Australia’s housing market continues to cool, with property in Sydney seeing its biggest quarterly fall since March 2016.
The CoreLogic Home Value Index for November showed that home prices remained flat across the country in average weighted terms, as they did in October.
Quarterly price growth across capital cities and regional areas was just 0.2%, down from 0.3% in October.
That left annual price growth at 5.2%, which has now halved since hitting a recent peak of 10.4% in May 2017.
House prices nationally fell by 0.2% after a 0.1% drop in the previous month, offset by a 0.3% rise in unit values.
Prices nationally were dragged lower by the Sydney market, which dipped by 0.7% in November resulting in a quarterly price fall of 1.3%.
“Softer housing market conditions across Sydney, which comprises roughly one fifth of national dwelling stock (and approximately one third by value), has a material influence over the headline growth trends,” said Tim Lawless, CoreLogic’s Head of Research.
House prices in Sydney dipped by 1.1% in November, while unit values rose by 0.2%. That leaves annual house price growth in Sydney at just 4.4%, down from 7.7% in the previous month.
Partially offsetting the falls in Sydney, Melbourne’s property market posted a 0.5% increase in November.
While prices in Melbourne continue to climb, the rate of annual growth has slowed to 10.1% from a peak of 13.1% in July.
Compared to Sydney, Lawless attributed the stronger recent performance of Melbourne’s property market to higher relative affordability and increased net migration flows.
Dwelling prices in Perth edged higher for the third straight month, with house prices up by 0.3% while unit price growth was flat.
Lawless noted there’s now “mounting evidence that the Perth housing market may finally have bottomed out”, with homes selling faster and stock levels reducing.
Canberra property prices recorded the biggest rise in October of 0.9%, while Hobart rose by 0.6%. The Tasmanian capital continues to outpace all other capitals with annual growth of 11.5%, down from 12.7% in October.
Across the other capital cities, Brisbane and Adelaide saw a continuation of the recent flat growth trend while house prices in Darwin continued to fall.
“Since Darwin home values peaked in May 2014, they have fallen by 20.8% and to-date there is no sign of those falls levelling,” Lawless said.
Across regional areas, dwelling prices rose by 0.2% in November in weighted terms, leaving the annual rate of growth at 9.8% (down from 10.4% in October).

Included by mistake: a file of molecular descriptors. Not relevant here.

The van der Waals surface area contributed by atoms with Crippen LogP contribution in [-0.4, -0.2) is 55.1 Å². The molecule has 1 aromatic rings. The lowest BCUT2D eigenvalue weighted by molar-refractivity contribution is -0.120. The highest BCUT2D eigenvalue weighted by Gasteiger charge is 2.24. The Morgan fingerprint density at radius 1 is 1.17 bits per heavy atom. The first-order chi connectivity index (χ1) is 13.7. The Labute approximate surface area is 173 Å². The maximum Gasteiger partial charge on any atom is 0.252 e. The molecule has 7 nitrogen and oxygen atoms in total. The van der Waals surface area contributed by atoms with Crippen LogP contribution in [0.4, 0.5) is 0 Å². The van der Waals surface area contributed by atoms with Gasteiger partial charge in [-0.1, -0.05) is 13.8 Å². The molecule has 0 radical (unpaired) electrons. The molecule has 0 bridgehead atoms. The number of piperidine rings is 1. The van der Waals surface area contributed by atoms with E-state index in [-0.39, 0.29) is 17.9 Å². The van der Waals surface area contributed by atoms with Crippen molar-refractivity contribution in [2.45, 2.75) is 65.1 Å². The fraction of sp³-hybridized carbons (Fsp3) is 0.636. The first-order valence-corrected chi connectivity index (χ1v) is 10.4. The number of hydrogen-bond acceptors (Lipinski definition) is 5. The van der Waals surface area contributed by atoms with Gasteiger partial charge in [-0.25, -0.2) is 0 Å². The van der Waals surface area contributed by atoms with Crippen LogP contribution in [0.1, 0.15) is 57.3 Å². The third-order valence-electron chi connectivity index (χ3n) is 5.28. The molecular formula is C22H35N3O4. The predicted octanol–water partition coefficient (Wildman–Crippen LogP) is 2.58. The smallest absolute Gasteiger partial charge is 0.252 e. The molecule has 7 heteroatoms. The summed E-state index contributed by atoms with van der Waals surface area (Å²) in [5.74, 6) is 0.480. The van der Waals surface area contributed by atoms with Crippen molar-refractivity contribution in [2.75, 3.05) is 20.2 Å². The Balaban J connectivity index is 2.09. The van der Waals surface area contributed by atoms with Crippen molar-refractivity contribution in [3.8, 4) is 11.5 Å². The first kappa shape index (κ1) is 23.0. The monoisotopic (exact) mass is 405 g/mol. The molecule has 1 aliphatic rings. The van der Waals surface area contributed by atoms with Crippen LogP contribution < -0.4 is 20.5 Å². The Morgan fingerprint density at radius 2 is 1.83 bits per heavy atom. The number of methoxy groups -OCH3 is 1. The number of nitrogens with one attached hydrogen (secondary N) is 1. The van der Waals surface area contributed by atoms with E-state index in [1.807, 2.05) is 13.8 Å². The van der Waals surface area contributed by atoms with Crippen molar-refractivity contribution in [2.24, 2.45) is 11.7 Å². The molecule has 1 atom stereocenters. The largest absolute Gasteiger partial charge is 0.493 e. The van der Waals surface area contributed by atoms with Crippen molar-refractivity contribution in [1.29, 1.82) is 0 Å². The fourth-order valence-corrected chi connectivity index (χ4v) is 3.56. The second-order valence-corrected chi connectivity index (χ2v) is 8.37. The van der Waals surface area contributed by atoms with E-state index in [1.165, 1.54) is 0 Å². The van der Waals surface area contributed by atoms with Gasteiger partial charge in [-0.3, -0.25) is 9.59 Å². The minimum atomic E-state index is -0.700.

House prices have outperformed units in most capital cities in recent months, with the exception of Sydney and Perth.
“For Sydney’s apartment market, the biggest differential is that with affordability now stretched, units have become the preferred purchase option for price-sensitive buyers,” Lawless said.
Lawless attributed the stronger price growth of houses more broadly to a desire among owner-occupiers to live in low-density areas.
He also noted the impact of recent interest-rate hikes on investor loans — in the wake of macro-prudential measures introduced by APRA — which had cooled investor activity in the apartment market.
Gross rental yields for both houses and units were relatively unchanged from the previous month.
Rental yields in Sydney and Melbourne continue to lag other capitals, with the yield on Sydney houses edging lower to 2.8% in November.
Looking ahead, Lawless said the latest results provide a fairly clear indication that Australia’s housing market has peaked.
He added that as the market cools, policy makers face a difficult challenge to support consumer sentiment with more limited tools at their disposal.
“The downturn in dwelling values is tracing along a similar trajectory which followed the previous major macro-prudential policies announcement in December 2014,” Lawless said.
“However this time, it’s unlikely there will be a lifeline thrown to the housing market via cuts to the cash rate.”
“With housing values falling, the key focus for Australia’s largest asset class, valued at $7.4 trillion, is whether we will see an erosion of consumer confidence, which may have a flow on effect for other sectors of the economy.”
Despite the Sydney-led decline in national dwelling prices, Lawless said activity in smaller capitals and regional areas may continue to track positively.
He added that any further drop in home values is unlikely to be severe – “particularly given the 48% increase we have experienced in capital city values since early 2012”.
“This will likely occur because of rapidly growing populations and a stronger labour market against an already declining pipeline of new housing supply that will sustain some levels of demand.”